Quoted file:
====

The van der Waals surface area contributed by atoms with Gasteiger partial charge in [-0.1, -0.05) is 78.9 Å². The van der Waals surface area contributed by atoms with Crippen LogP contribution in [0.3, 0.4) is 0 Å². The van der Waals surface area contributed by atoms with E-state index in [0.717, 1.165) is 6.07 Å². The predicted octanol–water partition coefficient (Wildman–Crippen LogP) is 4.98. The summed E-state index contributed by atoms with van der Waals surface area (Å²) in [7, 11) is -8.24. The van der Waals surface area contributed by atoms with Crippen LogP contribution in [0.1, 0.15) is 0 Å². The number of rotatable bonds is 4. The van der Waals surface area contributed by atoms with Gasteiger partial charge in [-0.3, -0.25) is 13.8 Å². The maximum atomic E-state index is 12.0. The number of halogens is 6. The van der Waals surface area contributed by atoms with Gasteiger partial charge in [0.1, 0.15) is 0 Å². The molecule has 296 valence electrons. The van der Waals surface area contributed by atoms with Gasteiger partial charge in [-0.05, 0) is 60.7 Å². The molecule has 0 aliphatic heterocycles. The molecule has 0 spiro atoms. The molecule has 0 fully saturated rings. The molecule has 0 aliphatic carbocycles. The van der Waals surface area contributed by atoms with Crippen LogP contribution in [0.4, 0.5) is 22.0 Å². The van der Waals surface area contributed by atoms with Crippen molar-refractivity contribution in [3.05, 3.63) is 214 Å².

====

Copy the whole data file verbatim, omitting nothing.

The van der Waals surface area contributed by atoms with Gasteiger partial charge in [-0.1, -0.05) is 78.9 Å². The van der Waals surface area contributed by atoms with Crippen LogP contribution in [0.3, 0.4) is 0 Å². The van der Waals surface area contributed by atoms with E-state index in [0.717, 1.165) is 6.07 Å². The predicted octanol–water partition coefficient (Wildman–Crippen LogP) is 4.98. The summed E-state index contributed by atoms with van der Waals surface area (Å²) in [7, 11) is -8.24. The van der Waals surface area contributed by atoms with Crippen LogP contribution in [0.1, 0.15) is 0 Å². The number of rotatable bonds is 4. The van der Waals surface area contributed by atoms with Gasteiger partial charge in [-0.3, -0.25) is 13.8 Å². The maximum atomic E-state index is 12.0. The number of halogens is 6. The van der Waals surface area contributed by atoms with Gasteiger partial charge in [0.1, 0.15) is 0 Å². The molecule has 296 valence electrons. The van der Waals surface area contributed by atoms with Gasteiger partial charge in [-0.05, 0) is 60.7 Å². The molecule has 0 aliphatic heterocycles. The molecule has 0 spiro atoms. The molecule has 0 fully saturated rings. The molecule has 0 aliphatic carbocycles. The van der Waals surface area contributed by atoms with Crippen LogP contribution in [0.4, 0.5) is 22.0 Å². The van der Waals surface area contributed by atoms with Crippen molar-refractivity contribution in [3.05, 3.63) is 214 Å².